A Slow Build

It's a remarkable new operating system, that somehow still drives home Microsoft's inability to gin up excitement about its products. The Release Preview feels like yet-another-trailer when you're just ready to start the show. And while it addresses a lot of concerns and makes very many under-the-hood fixes, there's just not anything radically new that bowls you over.

When Windows 8 finally does drop, it's going to be one of the top technology releases of the year, a watershed product that ultimately affects hundreds of millions of people's lives. It is a Big Deal. And Microsoft is going to bore the hell out of you as it dribbles it out bit by bit along the way. But that's OK. Sometimes boring is good.

You can download the Windows 8 Release Preview yourself here.



    A little harsh Mat. The majority of people in the future will be exposed to Windows 8 for the first time when they purchase it. To them it will be an entirely new experience.

    It's like iOS 5 which I had 5/6 months before the actual launch, and it wasn't spectacular for me when it finally launched, while everyone else was cooing about it. Same situation here for us bloggers.

    Quick question: Is an OS supposed to be distracting? I feel you've missed the point. I thought good design was supposed to be invisible.. not beholden to the ego of the designer, flashy, distracting and convoluted as a less "boring" UI might entail.

    "Microsoft is going to bore the hell out of you as it dribbles it out bit by bit along the way."
    Indeed, very harsh. Especially when you've just gone on for 95% of the article about how cool, beautiful and refined things are. What part of what you described was "boring"?

    It's not Apple so it's boring.... /trollololol

    3rd picture, gray font on white back ground? I can feel my eyes starting to bleed and squint :(

    Actually I found them all hard to read, hopefully thats part of the scaling to diff size screens thing and these are screenshots of larger screens.

      Seriously? What sort of monitor are you using and in what environment? I doubt I'd have trouble reading that image if they halved the contrast from its present level and I have tired, old eyes.

    This comment has been deemed inappropriate and has been deleted.

      I published the publicly displayed install key for others to use. Why was that inappropriate?
      Not like this is a pirated version... It's public for all to use...!

    I can't believe anyone uses trackpads, they annoy the bejeesus outta me. They don't track 1:1 with the screen, which means you have to swipe several times to get from one corner of the screen to another and you can't just plonk your finger down in one spot and have the cursor appear there. They seem to offer all the worst features of a mouse and a Wacom tablet without any of the advantages of either.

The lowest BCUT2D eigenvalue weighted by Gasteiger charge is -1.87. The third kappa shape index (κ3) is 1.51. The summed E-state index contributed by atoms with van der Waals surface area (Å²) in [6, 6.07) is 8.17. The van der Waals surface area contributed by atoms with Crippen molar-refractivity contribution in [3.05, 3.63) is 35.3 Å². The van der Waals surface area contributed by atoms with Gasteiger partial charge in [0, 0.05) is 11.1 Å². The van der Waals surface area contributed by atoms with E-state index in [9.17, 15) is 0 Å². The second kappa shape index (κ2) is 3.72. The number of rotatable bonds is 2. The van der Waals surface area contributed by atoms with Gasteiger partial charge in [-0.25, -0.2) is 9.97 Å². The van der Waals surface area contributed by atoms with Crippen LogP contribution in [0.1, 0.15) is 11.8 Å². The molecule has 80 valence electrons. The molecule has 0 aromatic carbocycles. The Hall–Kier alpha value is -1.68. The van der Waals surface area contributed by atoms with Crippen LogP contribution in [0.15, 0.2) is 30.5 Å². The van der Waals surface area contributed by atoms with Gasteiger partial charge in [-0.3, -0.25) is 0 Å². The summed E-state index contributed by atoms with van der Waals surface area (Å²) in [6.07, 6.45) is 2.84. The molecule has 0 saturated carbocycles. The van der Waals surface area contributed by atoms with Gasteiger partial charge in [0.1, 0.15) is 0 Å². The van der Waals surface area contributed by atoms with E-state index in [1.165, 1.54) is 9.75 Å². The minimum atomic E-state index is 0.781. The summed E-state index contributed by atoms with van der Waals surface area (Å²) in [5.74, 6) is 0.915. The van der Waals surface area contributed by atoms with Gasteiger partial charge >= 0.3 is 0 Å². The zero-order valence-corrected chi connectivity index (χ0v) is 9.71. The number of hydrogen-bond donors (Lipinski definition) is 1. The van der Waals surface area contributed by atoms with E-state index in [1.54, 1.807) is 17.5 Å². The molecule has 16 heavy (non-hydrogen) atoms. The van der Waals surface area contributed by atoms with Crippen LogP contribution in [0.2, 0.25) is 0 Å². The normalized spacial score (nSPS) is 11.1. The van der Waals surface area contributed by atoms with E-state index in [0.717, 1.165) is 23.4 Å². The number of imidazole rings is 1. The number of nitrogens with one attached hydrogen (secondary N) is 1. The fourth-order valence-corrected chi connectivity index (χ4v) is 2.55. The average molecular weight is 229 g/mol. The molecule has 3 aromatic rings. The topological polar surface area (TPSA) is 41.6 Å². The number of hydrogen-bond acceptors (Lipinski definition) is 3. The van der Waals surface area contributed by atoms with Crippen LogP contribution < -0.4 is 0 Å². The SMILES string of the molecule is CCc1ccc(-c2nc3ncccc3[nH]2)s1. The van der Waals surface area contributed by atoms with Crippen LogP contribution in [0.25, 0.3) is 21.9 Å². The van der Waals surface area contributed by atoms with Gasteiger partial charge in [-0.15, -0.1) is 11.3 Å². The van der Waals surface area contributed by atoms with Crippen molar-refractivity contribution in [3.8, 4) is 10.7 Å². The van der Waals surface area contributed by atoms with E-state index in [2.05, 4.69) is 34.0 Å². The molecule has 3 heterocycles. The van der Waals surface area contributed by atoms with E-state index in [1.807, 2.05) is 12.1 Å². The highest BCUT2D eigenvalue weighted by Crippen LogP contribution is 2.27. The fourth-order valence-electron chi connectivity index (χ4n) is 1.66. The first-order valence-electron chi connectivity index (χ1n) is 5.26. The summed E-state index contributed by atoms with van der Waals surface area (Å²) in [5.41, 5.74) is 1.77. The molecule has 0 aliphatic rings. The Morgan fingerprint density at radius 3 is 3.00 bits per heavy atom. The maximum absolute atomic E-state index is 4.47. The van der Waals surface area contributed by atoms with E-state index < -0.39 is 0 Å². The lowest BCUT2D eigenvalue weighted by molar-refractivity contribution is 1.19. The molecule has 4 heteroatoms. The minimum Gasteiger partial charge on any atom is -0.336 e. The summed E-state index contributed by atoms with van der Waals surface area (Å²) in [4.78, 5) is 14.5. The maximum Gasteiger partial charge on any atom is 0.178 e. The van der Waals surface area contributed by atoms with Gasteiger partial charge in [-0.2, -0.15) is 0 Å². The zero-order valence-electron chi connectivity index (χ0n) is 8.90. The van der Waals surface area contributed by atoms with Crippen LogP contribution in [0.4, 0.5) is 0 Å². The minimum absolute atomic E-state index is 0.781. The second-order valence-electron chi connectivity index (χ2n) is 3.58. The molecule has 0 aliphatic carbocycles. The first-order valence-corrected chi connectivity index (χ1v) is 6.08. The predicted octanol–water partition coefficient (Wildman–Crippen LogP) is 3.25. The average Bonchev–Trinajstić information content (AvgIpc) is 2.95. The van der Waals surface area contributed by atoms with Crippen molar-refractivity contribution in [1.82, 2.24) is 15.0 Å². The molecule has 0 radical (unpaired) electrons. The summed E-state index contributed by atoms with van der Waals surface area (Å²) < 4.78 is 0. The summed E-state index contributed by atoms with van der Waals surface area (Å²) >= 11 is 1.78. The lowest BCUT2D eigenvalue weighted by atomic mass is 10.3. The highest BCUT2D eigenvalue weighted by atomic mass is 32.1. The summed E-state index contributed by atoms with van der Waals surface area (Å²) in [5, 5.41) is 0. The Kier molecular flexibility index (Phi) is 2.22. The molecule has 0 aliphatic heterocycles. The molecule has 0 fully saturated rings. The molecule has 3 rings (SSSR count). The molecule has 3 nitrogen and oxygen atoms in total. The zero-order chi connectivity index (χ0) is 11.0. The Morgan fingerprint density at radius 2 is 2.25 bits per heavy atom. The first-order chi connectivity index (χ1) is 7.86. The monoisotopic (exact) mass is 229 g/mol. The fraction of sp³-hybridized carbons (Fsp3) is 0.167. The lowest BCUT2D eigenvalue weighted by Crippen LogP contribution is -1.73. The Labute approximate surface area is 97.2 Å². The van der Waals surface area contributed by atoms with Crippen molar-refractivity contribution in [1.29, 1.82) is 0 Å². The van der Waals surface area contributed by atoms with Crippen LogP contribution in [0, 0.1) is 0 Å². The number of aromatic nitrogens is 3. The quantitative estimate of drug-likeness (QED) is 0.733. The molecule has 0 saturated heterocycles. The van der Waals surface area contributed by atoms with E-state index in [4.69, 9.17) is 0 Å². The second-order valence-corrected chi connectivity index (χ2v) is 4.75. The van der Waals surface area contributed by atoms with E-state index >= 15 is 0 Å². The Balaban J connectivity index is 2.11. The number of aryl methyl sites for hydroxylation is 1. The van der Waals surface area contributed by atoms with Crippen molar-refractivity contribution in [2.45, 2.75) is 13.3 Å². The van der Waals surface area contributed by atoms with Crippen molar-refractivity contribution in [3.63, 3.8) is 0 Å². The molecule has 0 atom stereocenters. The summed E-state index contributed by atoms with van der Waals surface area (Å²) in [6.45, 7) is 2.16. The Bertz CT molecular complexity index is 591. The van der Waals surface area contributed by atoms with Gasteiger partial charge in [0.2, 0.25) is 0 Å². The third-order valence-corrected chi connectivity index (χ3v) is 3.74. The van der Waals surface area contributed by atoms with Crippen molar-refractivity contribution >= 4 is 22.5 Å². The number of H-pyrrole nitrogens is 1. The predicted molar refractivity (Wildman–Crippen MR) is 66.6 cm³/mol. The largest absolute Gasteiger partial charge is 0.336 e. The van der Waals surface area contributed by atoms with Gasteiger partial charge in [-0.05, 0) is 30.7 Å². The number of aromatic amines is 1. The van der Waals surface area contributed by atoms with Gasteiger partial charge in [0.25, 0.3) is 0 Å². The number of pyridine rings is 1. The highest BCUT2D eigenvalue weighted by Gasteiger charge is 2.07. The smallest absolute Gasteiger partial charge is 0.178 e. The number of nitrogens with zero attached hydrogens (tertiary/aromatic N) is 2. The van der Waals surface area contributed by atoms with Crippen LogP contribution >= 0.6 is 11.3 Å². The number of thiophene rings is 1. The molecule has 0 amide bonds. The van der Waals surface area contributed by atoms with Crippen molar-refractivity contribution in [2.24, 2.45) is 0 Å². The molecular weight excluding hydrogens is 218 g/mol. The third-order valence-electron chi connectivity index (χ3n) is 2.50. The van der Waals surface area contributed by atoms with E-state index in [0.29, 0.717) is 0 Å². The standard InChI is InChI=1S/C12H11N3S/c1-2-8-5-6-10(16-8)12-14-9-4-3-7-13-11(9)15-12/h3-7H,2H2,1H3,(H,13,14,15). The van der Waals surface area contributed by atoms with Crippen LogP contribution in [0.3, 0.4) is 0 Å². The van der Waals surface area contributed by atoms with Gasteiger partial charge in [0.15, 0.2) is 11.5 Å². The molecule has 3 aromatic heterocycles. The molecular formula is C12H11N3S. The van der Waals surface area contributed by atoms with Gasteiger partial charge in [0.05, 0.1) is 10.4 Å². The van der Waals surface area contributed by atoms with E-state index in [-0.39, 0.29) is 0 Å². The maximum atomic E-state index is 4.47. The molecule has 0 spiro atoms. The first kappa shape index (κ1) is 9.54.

depends on how you have it set up MotorMouth. Change the speed and sensitivity, and it'll track 1:1 with the screen.

        Maybe on your machine but not on any I have owned. The only thing I can do on mine is map gestures to functions.

      I agree, trackpads do indeed and have always sucked. They are a low end compromise of far better technologies, all for the space and low power requirements of the form factor...
      But then I'm used to using hi-end Wacom digitisers and need high accuracy from my mouse because of the type of work I do. But I suppose your average user doesn't know any better and makes do without getting frustrated over the obvious limitations.

    I heard somewhere that Win 8 doesnt have the windows 7 desktop UI anymore, is that true?

    Whats the point of Windows 8 when the tablet market is dominated by iOS and Android and the PC and Notebook market don't have touch screens to fully utilise the interface?

    PS. this is my own opinion so dont shoot me down if i am wrong.

      What was the point of the Xbox when the game market was dominated by Nintendo and Sony?

      What was the point of the iPhone when the phone market was dominated by Nokia?

      Mystery, hey Luke? ;)

      PS not shooting you down just having a bit of fun.
      PPS Windows 8 on non-tablets still has the standard Windows interface included, I believe.

      It still has the desktop UI, it's just not the default view.

      As said above though, gestures on touch mice are now supported, so if you don't have a touch screen, buy a new mouse!

      Luke, fear not. Windows 8 feels pretty much exactly like Windows 7 most of the time. The Start Menu, which sucks in Win7 anyway, has been replaced by something much better and there is now a separate space with its own look and feel for running tablet-friendly "apps". But if you just want to use traditional desktop software, you will hardly notice any difference at all.

    i havent met an OS that wasn't boring.